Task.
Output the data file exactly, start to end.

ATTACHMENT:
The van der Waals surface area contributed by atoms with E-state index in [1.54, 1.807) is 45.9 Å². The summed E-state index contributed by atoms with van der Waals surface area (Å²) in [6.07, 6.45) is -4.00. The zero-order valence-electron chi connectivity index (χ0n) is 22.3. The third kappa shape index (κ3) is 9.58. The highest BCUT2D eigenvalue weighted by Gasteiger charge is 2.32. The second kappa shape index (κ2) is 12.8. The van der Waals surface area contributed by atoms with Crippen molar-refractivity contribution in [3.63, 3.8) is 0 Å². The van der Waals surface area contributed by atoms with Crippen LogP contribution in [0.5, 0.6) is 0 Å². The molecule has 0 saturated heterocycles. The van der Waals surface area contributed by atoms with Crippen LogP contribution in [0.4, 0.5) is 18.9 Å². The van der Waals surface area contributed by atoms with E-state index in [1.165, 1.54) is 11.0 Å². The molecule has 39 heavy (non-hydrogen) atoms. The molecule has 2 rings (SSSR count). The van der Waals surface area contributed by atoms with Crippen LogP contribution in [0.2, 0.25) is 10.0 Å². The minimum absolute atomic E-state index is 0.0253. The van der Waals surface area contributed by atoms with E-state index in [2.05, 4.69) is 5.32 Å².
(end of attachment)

The van der Waals surface area contributed by atoms with E-state index in [1.54, 1.807) is 45.9 Å². The summed E-state index contributed by atoms with van der Waals surface area (Å²) in [6.07, 6.45) is -4.00. The zero-order valence-electron chi connectivity index (χ0n) is 22.3. The third kappa shape index (κ3) is 9.58. The highest BCUT2D eigenvalue weighted by Gasteiger charge is 2.32. The second kappa shape index (κ2) is 12.8. The van der Waals surface area contributed by atoms with Crippen molar-refractivity contribution in [3.63, 3.8) is 0 Å². The van der Waals surface area contributed by atoms with Crippen LogP contribution in [0.5, 0.6) is 0 Å². The molecule has 0 saturated heterocycles. The van der Waals surface area contributed by atoms with Crippen LogP contribution in [0.4, 0.5) is 18.9 Å². The van der Waals surface area contributed by atoms with E-state index in [1.165, 1.54) is 11.0 Å². The molecule has 39 heavy (non-hydrogen) atoms. The molecule has 2 rings (SSSR count). The van der Waals surface area contributed by atoms with Crippen LogP contribution in [0.2, 0.25) is 10.0 Å². The minimum absolute atomic E-state index is 0.0253. The van der Waals surface area contributed by atoms with E-state index in [2.05, 4.69) is 5.32 Å².